It’s simply just another day now. But once upon a time, it meant something. It was the reminder of a wedding day which was far from the one I had always dreamed of many years prior as a young girl. At the time, not having nearly as much money as we had hoped to make it exactly what we wanted, coupled with the anxiety of trying to please family and friends. I told myself, and everyone else over and over it was the marriage that mattered and not the wedding itself.
I actually wonder, did I continually repeat this to convince myself?
Today would have marked 20 years of marriage. A date easy enough to remember, however, the date that my ex-husband filed for a divorce is a date I can't seem to remember. Then came the date that my divorce was finalised approximately 3 months after the filing. To be fair, no one seems to want to celebrate those anniversaries or the dates that mark the days we make major changes in our lives. Is it because we feel, secretly, like we are failures? After all, people seem to judge matrimonial longevity as a marker of success. Divorce is seen as a failure while staying inside a bad marriage can somehow be merited as an achievement.
What does it really achieve to stay stuck in a mistake, or something that is no longer serving you? What possible success can be measured by living a life that is so much less than it could be? For sure, relationships are not easy. Let's face it, not all relationships are healthy. Some are even toxic. Too many people stay, not because they are determined to make it work, but because they are afraid of making a change.
Honestly, change can be terrifying. It can be extremely intimidating looking at the possibility of a future that is different from the one that was originally planned. At the time of my divorce, I had 3 dependent children, no job and absolutely no idea what I was going to do next. Please don't underestimate that it was anything less than being courageous. I certainly was not giving up. I was actually choosing to make the best of a bad situation by taking the actual steps to make changes in my life.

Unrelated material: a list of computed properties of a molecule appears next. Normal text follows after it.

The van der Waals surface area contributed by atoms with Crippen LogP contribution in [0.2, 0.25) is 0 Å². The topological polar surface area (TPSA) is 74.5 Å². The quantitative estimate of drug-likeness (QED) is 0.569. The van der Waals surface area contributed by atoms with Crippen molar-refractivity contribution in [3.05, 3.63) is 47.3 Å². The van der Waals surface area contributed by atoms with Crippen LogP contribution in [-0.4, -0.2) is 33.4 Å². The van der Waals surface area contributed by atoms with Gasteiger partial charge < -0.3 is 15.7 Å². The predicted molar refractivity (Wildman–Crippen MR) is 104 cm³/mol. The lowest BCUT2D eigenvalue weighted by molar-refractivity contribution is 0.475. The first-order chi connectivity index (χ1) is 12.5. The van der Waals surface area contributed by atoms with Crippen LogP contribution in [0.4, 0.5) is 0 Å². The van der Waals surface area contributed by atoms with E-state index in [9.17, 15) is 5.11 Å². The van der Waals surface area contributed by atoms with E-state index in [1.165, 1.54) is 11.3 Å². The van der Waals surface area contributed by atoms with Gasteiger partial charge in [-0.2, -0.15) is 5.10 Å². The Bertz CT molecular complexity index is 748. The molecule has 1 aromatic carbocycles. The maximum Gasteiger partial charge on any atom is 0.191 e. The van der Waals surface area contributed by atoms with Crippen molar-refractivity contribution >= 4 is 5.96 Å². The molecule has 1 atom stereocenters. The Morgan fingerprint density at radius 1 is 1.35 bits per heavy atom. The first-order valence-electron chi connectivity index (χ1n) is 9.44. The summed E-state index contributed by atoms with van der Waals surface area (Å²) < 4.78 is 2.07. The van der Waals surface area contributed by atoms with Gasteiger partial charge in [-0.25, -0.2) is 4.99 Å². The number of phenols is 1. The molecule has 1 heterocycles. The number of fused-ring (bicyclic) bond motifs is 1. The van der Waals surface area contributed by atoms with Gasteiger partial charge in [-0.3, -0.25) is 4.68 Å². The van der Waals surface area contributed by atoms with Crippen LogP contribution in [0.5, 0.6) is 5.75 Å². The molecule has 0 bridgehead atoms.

The day my divorce was final, I didn't really know what to feel. Truth be told I had envisaged popping champagne with my girlfriends to celebrate. But it was nothing like that. Instead, I sat in my car staring at the piece of paper that freed me of the relationship. I felt sorry for the happy go lucky 26-year-old girl who had walked into the registry office towards it. At the same time, I also felt sad for the disappointment she would probably face, and that I was actually facing then.
Now when my old wedding anniversary comes around, it reminds me of the courage it took to free myself. I clearly remember how hard I tried to save the relationship, and then ultimately how hard I fought to save myself and to create a better life for my children. It doesn't make me sad to pass the wedding anniversary that has now just become another day in the calendar, and I definitely don't feel like a failure when I pass the date as it signifies the life changes I made.
I feel brave. I feel empowered. I feel free. And I know, in my heart I am stronger and capable of so much more than I could have ever imagined. I took a life I had carefully planned and burned it down to rebuild one that suited me better. I allowed that to give me strength and courage whenever I face any struggles now.
There was a wedding anniversary. A divorce anniversary, and then me. My life in dates and legal decisions does not define me, no more than it defines anyone else who has achieved a year in a relationship they would be better served by leaving.
We are so much more than that. And every year as those dates pass, I remember what was and what could be. I did not fail. I chose and I chose again, as you can now and as I will again. I don't let it hurt me. I let it remind me of how strong I have always been, just in case I ever allow myself to forget.
What will you do today to evoke that change?